The sad and wicked deed of a depraved mother from Maryville is discovered at Pattonsburg, MO, in 1899.
Anna McKee of Maryville, MO, traveled through Pattonsburg on the westbound Q.O. & K.C. Railroad, taking lodging at the Farmers’ Hotel. About dark she went to the water closet and remained some time, her maneuvers finally exciting suspicion. One of the girls went out to see what was the trouble, and McKee told the girl that she had lost her ring and wanted her to go to the house and get some matches. The landlord eventually went to investigate since the woman had been there two hours or more.
The landlord, Mrs. Swisher, asked what was the matter. McKee replied that she was a married woman and had met with a mishap, but the landlady was convinced that there was something wrong as she accompanied McKee to the house. Mrs. Swisher told McKee that she had better seek other quarters, and called a boy to help carry her things.
McKee went around through town to the livery barn and engaged a team to take her to McFall, but Marshal Fuller advised her to go somewhere to go to bed. This she did, taking a place at the Port Aurthur house.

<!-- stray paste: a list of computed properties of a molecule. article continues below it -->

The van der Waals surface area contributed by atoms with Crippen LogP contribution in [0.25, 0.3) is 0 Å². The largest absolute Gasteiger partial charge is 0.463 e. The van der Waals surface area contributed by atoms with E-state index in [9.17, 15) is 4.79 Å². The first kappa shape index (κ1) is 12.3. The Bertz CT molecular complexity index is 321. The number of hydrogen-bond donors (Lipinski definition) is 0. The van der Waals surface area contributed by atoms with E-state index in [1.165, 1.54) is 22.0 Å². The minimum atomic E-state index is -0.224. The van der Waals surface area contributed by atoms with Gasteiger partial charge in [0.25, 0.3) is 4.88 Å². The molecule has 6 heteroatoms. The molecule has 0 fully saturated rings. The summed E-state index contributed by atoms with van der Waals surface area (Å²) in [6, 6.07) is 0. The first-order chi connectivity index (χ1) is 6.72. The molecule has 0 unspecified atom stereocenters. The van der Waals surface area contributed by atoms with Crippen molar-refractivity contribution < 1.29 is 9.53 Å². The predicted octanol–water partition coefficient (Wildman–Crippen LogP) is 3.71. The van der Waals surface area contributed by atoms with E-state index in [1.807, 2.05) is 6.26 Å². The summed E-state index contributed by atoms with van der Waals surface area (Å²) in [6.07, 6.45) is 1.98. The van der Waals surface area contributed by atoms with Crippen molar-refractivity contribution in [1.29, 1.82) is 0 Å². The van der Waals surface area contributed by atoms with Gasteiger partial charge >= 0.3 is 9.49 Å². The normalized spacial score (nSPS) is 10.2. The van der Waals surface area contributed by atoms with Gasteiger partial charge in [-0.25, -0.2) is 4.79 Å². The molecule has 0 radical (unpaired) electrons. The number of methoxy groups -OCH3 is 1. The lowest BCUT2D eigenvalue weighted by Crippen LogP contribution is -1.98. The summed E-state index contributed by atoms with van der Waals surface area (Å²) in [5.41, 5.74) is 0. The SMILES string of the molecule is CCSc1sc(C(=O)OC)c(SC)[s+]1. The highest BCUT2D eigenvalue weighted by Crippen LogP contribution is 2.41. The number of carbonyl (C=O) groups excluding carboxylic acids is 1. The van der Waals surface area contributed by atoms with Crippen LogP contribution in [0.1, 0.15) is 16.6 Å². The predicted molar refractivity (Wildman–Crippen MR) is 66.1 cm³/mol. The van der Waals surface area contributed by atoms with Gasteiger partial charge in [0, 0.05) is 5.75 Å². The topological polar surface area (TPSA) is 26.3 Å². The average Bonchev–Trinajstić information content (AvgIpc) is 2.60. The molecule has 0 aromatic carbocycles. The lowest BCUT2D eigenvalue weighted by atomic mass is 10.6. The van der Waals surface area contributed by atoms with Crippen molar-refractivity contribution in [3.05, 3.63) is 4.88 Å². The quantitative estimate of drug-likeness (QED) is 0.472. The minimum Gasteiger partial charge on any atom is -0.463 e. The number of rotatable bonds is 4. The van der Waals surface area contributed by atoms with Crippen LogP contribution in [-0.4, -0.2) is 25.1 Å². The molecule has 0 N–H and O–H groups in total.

McKee had telephoned Wm. Gillihan, whom she claimed was her husband. Gillihan arrived by late train and had Dr. Barlow visit McKee in her room the following morning. When Gillihan departed, McKee would only claim the man as her friend. Gillihan was arrested in Trenton, and was held at the jail there until the details of the affair at Pattonsburg were determined.
Later that day, a thorough investigation discovered a fully developed child in the pit of the water closet. Whether or not the infant was alive when deposited there was not immediately known. A coroner’s jury later exonerated Gillihan, but recommended that the mother be held to face charges.
— reprinted from the Gallatin North Missourian, February 23, 1899